About a month ago I had my 32nd birthday – marking almost a decade of being an entrepreneur (I started my first business at 22). Things have certainly changed in my entrepreneurial and personal life since my twenties. I’m smarter now, but also more risk averse (a natural phenomenon when you start a family).
In my thirties I’ve become a better planner and delegator as an entrepreneur, but I also find it nearly impossible to work the same hours I did in my twenties (I used to work several sixteen plus hour days a month in my twenties). No doubt, progressing from your twenties to thirties certainly has its pros and cons as an entrepreneur. But like a fine wine, entrepreneurs get better with age.
In this article I’ll share 5 habits I’ve developed in my thirties that have made me a better entrepreneur than in my twenties.
5 Great Habits for Entrepreneurs in Their Thirties
1. Became an avid reader: Naturally, as I’ve matured, my intellectual curiosity has grown. So two years ago I made a New Year’s resolution to read 25 books in a year. It was my only resolution that year. And I did it. Each year since, I’ve added 5 more books to that number.
Reading is vital to your success, both personally and professionally. Read a diverse range of books. I read about psychology, business, war and various fictional novels. I find that the diversity in subject matter triggers great ideas for presentations and makes me a much better writer. As the saying goes, you must be a great reader if you want to be a memorable writer. The challenge is making the time to read the books. Instead of watching T.V., read ten pages. Before turning the lights out, read five pages. Make the time (it will do wonders for your vocabulary too).
Socrates once said “Employ the time in improving yourself by other men’s writings so that you shall come easily by what others have labored hard for.”
2. Started writing frequently: I rarely blogged in my twenties. I just didn’t see the value in it. My perspective has changed now though. Whether it’s just a journal or a blog, or a full blown site dedicated to your musings, start writing at least twice a week.
Consistent writing has brought me great clarity. And it also helps me articulate my points better in the boardroom and during presentations. You may think you’re not a good writer, and that may be true, but like anything, the more you practice the better you get.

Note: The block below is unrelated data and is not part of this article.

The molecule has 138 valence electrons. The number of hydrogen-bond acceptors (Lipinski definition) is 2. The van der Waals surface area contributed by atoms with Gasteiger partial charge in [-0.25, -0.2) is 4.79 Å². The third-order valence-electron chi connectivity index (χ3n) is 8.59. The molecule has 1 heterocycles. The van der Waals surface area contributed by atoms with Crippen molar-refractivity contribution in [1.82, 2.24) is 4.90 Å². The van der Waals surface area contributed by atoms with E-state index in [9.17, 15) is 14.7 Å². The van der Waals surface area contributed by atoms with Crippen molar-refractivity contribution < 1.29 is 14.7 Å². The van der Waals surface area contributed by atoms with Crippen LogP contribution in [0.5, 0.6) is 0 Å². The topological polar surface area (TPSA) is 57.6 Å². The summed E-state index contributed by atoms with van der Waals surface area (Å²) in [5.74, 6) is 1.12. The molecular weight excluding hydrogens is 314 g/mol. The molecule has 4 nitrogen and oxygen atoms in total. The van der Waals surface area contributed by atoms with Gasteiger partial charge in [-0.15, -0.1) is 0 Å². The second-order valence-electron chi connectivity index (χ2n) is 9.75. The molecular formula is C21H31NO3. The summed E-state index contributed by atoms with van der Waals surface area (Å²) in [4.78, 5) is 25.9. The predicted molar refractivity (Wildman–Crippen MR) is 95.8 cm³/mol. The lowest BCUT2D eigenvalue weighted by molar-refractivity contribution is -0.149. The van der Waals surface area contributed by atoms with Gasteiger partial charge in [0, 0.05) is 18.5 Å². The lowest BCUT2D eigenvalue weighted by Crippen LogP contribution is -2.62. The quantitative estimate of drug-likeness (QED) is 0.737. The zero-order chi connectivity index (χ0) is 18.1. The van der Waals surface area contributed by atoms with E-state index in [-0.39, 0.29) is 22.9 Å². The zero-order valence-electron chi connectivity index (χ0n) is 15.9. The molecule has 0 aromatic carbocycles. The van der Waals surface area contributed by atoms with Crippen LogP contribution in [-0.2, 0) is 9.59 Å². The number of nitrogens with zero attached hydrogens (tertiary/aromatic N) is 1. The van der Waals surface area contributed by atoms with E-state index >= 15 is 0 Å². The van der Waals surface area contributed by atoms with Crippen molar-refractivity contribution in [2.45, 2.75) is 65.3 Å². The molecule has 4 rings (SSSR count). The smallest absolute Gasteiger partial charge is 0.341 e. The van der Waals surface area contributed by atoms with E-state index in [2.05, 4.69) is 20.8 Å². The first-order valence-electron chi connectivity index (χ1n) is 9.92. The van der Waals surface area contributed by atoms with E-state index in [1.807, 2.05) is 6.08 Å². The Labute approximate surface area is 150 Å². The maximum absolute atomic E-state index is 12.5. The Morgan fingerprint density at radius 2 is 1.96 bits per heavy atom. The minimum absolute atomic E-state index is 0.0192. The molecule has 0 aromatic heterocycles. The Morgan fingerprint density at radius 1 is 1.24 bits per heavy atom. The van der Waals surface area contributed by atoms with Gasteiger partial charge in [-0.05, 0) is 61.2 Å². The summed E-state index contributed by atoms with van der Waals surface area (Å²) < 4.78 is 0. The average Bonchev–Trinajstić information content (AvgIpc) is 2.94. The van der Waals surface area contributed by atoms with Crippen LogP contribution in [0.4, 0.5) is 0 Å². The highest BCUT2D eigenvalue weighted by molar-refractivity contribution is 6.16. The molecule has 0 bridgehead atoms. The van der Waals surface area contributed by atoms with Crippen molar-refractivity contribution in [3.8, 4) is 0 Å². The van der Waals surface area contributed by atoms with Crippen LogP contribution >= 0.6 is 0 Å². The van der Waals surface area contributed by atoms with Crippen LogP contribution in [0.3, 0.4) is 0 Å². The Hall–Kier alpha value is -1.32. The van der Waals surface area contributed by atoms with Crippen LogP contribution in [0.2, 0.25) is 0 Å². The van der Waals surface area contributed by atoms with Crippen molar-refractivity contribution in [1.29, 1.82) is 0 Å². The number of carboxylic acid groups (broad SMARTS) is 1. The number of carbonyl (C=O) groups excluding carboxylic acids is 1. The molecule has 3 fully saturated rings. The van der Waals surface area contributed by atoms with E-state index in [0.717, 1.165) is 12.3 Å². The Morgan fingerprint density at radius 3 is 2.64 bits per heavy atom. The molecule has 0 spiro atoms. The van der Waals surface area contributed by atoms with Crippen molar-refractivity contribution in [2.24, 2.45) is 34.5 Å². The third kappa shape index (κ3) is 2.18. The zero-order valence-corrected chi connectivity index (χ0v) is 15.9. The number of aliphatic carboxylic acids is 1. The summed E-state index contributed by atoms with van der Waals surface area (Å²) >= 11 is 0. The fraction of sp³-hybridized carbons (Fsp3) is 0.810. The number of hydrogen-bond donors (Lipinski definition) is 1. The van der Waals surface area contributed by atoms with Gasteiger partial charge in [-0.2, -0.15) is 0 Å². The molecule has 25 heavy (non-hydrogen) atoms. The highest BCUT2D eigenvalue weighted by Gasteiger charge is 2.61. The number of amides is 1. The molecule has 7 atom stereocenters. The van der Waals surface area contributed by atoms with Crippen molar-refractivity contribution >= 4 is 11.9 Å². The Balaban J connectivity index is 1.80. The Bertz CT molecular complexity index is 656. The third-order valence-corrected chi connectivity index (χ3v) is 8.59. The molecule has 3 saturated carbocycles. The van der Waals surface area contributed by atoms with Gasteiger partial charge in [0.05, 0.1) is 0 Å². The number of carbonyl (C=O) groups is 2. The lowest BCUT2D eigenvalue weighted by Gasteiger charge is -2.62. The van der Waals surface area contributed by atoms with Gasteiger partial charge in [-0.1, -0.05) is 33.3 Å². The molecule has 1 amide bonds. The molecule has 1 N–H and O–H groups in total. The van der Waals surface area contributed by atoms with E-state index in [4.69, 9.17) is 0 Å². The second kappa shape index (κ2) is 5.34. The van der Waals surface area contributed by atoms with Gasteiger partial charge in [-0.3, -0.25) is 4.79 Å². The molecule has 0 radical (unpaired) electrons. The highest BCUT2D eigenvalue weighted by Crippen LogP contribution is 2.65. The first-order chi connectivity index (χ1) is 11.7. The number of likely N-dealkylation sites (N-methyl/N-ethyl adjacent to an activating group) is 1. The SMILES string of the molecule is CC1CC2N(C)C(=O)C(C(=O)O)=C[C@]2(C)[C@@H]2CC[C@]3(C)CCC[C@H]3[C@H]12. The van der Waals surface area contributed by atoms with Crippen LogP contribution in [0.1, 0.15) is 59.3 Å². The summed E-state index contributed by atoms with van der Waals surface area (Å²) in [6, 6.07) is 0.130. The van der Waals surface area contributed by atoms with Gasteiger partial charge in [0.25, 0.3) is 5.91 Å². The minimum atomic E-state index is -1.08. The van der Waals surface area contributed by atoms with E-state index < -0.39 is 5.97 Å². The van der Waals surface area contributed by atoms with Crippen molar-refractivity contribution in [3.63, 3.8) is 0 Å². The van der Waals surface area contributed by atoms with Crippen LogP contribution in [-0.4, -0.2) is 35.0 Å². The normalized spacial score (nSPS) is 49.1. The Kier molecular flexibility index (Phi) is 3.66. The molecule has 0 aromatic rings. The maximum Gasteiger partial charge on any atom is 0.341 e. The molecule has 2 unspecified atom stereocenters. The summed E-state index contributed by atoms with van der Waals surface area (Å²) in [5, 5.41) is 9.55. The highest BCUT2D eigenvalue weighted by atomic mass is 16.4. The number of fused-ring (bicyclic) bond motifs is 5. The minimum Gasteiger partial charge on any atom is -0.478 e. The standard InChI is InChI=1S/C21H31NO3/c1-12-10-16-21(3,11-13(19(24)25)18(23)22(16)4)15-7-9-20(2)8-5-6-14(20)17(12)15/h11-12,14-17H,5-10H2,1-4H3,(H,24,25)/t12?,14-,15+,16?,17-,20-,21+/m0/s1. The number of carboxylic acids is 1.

3. Established a healthier diet: You’re no spring chicken. While you’re not old, those extra calories are going to start impacting your energy levels and overall performance as an entrepreneur. In my twenties, particularly until about 28, I could eat whatever I wanted without gaining a pound. And my energy levels were great. But those days are done. If I eat unhealthy foods, I see it in my work performance. Garbage in, garbage out. Eat healthy to get the edge as an entrepreneur.
A tip: I don’t eat carbs before noon – they make me groggy. Cutting them out of my breakfast has drastically improved my energy levels in the morning.
4. Established a morning workout routine: In my twenties I would workout at night – often very late (around 9pm). Can’t do that anymore. It took a while to get used to, but I now workout in the mornings. This new workout schedule has improved my productivity at work.
Starting your morning with a workout gets your metabolism fired up and puts your mind in the right place to do battle as an entrepreneur.
Winning your mornings is so critical, and starting it out with physical activity is the key.
5. Diversified my projects and time spent: I was pretty one dimensional in my early twenties. I focused on building my first business and everything else came a distant second. While necessary at the time, behaving this way made me miss out on a lot life had to offer, including great new business opportunities.
As I’ve matured, I’ve learned the value of diversifying my time spent on projects. I’ve also realized that taking the time to do more exploratory meetings for possible synergies and new opportunities is incredibly valuable, despite the fact that there are never instant rewards from doing this. Build your pipeline of entrepreneurial and investment opportunities by actively meeting entrepreneurs from various industries and following up on grass roots ideas.
Don’t hide behind a desk. No matter how fun and profitable of a business you’re running, always look to start new ones. That’s the definition of a serial entrepreneur.
Different stages in our lives as entrepreneurs demand unique routines and habits in order to excel. In our thirties we often have a young family to juggle with our business ventures. We have responsibilities never imagined or understood in our twenties. By necessity, we are now less self-focused, which creates challenges as an entrepreneur (I’m literally concluding this article as I hold my baby in one hand and type with the other). But we also have a little more wisdom than we did in our twenties, which gives us an edge. And by adopting these 5 habits in my thirties, it’s made me a better entrepreneur than I was in my twenties.